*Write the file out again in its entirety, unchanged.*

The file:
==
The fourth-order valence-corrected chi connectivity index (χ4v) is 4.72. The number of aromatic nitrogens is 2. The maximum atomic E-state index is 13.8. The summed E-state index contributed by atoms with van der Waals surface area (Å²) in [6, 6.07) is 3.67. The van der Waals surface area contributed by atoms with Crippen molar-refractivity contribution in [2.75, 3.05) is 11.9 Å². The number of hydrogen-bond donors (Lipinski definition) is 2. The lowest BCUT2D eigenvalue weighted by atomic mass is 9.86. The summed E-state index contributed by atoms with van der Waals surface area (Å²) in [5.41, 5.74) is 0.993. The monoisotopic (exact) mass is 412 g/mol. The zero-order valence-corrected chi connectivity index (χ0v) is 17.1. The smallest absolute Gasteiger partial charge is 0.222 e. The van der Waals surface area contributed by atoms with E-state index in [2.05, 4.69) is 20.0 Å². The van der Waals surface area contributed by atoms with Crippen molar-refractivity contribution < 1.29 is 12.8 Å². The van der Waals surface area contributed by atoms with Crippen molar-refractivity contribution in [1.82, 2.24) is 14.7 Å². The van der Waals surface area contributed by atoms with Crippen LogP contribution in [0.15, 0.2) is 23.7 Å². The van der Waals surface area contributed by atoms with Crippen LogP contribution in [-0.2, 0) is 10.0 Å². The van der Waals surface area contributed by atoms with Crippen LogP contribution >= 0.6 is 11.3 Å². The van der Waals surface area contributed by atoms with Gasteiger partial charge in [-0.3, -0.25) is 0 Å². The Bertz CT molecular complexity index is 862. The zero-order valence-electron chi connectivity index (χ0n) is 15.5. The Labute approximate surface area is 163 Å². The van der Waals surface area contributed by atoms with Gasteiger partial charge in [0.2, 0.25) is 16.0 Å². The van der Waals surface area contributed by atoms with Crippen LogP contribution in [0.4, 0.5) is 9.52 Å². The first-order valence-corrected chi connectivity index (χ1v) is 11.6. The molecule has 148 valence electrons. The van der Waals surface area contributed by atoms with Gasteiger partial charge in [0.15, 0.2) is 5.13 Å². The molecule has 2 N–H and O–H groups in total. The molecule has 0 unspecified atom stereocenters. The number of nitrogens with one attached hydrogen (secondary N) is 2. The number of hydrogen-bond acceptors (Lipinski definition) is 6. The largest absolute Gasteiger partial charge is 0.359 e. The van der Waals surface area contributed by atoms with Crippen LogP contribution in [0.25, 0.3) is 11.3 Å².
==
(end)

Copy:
The fourth-order valence-corrected chi connectivity index (χ4v) is 4.72. The number of aromatic nitrogens is 2. The maximum atomic E-state index is 13.8. The summed E-state index contributed by atoms with van der Waals surface area (Å²) in [6, 6.07) is 3.67. The van der Waals surface area contributed by atoms with Crippen molar-refractivity contribution in [2.75, 3.05) is 11.9 Å². The number of hydrogen-bond donors (Lipinski definition) is 2. The lowest BCUT2D eigenvalue weighted by atomic mass is 9.86. The summed E-state index contributed by atoms with van der Waals surface area (Å²) in [5.41, 5.74) is 0.993. The monoisotopic (exact) mass is 412 g/mol. The zero-order valence-corrected chi connectivity index (χ0v) is 17.1. The smallest absolute Gasteiger partial charge is 0.222 e. The van der Waals surface area contributed by atoms with E-state index in [2.05, 4.69) is 20.0 Å². The van der Waals surface area contributed by atoms with Crippen molar-refractivity contribution < 1.29 is 12.8 Å². The van der Waals surface area contributed by atoms with Crippen molar-refractivity contribution in [1.82, 2.24) is 14.7 Å². The van der Waals surface area contributed by atoms with Crippen LogP contribution in [0.15, 0.2) is 23.7 Å². The van der Waals surface area contributed by atoms with Crippen LogP contribution in [-0.2, 0) is 10.0 Å². The van der Waals surface area contributed by atoms with Crippen LogP contribution >= 0.6 is 11.3 Å². The van der Waals surface area contributed by atoms with Gasteiger partial charge in [-0.3, -0.25) is 0 Å². The Bertz CT molecular complexity index is 862. The zero-order valence-electron chi connectivity index (χ0n) is 15.5. The Labute approximate surface area is 163 Å². The van der Waals surface area contributed by atoms with Gasteiger partial charge in [0.2, 0.25) is 16.0 Å². The van der Waals surface area contributed by atoms with Crippen LogP contribution in [0.4, 0.5) is 9.52 Å². The first-order valence-corrected chi connectivity index (χ1v) is 11.6. The molecule has 148 valence electrons. The van der Waals surface area contributed by atoms with Gasteiger partial charge in [0.15, 0.2) is 5.13 Å². The molecule has 2 N–H and O–H groups in total. The molecule has 0 unspecified atom stereocenters. The number of nitrogens with one attached hydrogen (secondary N) is 2. The number of hydrogen-bond acceptors (Lipinski definition) is 6. The largest absolute Gasteiger partial charge is 0.359 e. The van der Waals surface area contributed by atoms with Crippen LogP contribution in [0.25, 0.3) is 11.3 Å².